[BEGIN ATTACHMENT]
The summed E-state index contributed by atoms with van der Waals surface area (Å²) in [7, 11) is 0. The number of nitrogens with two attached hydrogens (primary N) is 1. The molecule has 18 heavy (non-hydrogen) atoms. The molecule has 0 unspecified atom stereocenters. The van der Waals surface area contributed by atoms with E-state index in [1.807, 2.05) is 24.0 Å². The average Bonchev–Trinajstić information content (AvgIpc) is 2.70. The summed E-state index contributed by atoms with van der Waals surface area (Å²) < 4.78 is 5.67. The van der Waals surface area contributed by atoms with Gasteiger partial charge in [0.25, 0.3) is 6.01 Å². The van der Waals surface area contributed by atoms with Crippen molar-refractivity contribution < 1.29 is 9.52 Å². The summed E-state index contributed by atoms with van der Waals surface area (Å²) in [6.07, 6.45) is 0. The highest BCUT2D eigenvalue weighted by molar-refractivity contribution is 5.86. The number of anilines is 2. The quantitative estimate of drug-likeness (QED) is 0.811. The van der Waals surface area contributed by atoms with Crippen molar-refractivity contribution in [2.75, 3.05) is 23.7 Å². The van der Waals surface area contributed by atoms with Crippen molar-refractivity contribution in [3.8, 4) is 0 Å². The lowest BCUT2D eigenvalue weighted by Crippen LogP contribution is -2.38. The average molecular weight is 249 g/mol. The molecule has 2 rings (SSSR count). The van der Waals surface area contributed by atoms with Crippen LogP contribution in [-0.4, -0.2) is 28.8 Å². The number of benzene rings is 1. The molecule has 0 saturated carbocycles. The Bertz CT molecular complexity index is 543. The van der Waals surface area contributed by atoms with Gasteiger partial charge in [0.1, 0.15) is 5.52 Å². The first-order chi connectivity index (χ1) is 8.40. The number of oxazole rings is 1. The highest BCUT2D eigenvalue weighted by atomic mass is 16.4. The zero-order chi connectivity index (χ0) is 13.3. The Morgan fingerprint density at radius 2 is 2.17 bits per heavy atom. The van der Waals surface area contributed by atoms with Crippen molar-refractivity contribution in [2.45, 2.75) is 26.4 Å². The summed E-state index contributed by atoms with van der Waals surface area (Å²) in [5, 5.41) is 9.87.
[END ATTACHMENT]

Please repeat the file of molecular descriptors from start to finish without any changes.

The summed E-state index contributed by atoms with van der Waals surface area (Å²) in [7, 11) is 0. The number of nitrogens with two attached hydrogens (primary N) is 1. The molecule has 18 heavy (non-hydrogen) atoms. The molecule has 0 unspecified atom stereocenters. The van der Waals surface area contributed by atoms with E-state index in [1.807, 2.05) is 24.0 Å². The average Bonchev–Trinajstić information content (AvgIpc) is 2.70. The summed E-state index contributed by atoms with van der Waals surface area (Å²) < 4.78 is 5.67. The van der Waals surface area contributed by atoms with Gasteiger partial charge in [0.25, 0.3) is 6.01 Å². The van der Waals surface area contributed by atoms with Crippen molar-refractivity contribution < 1.29 is 9.52 Å². The summed E-state index contributed by atoms with van der Waals surface area (Å²) in [6.07, 6.45) is 0. The highest BCUT2D eigenvalue weighted by molar-refractivity contribution is 5.86. The number of anilines is 2. The quantitative estimate of drug-likeness (QED) is 0.811. The van der Waals surface area contributed by atoms with Crippen molar-refractivity contribution in [2.75, 3.05) is 23.7 Å². The van der Waals surface area contributed by atoms with Crippen molar-refractivity contribution in [3.8, 4) is 0 Å². The lowest BCUT2D eigenvalue weighted by Crippen LogP contribution is -2.38. The average molecular weight is 249 g/mol. The molecule has 2 rings (SSSR count). The van der Waals surface area contributed by atoms with Crippen LogP contribution in [-0.4, -0.2) is 28.8 Å². The number of benzene rings is 1. The molecule has 0 saturated carbocycles. The Bertz CT molecular complexity index is 543. The van der Waals surface area contributed by atoms with Gasteiger partial charge in [0.1, 0.15) is 5.52 Å². The first-order chi connectivity index (χ1) is 8.40. The number of oxazole rings is 1. The highest BCUT2D eigenvalue weighted by atomic mass is 16.4. The zero-order chi connectivity index (χ0) is 13.3. The Morgan fingerprint density at radius 2 is 2.17 bits per heavy atom. The van der Waals surface area contributed by atoms with Crippen molar-refractivity contribution in [2.45, 2.75) is 26.4 Å². The summed E-state index contributed by atoms with van der Waals surface area (Å²) in [5, 5.41) is 9.87.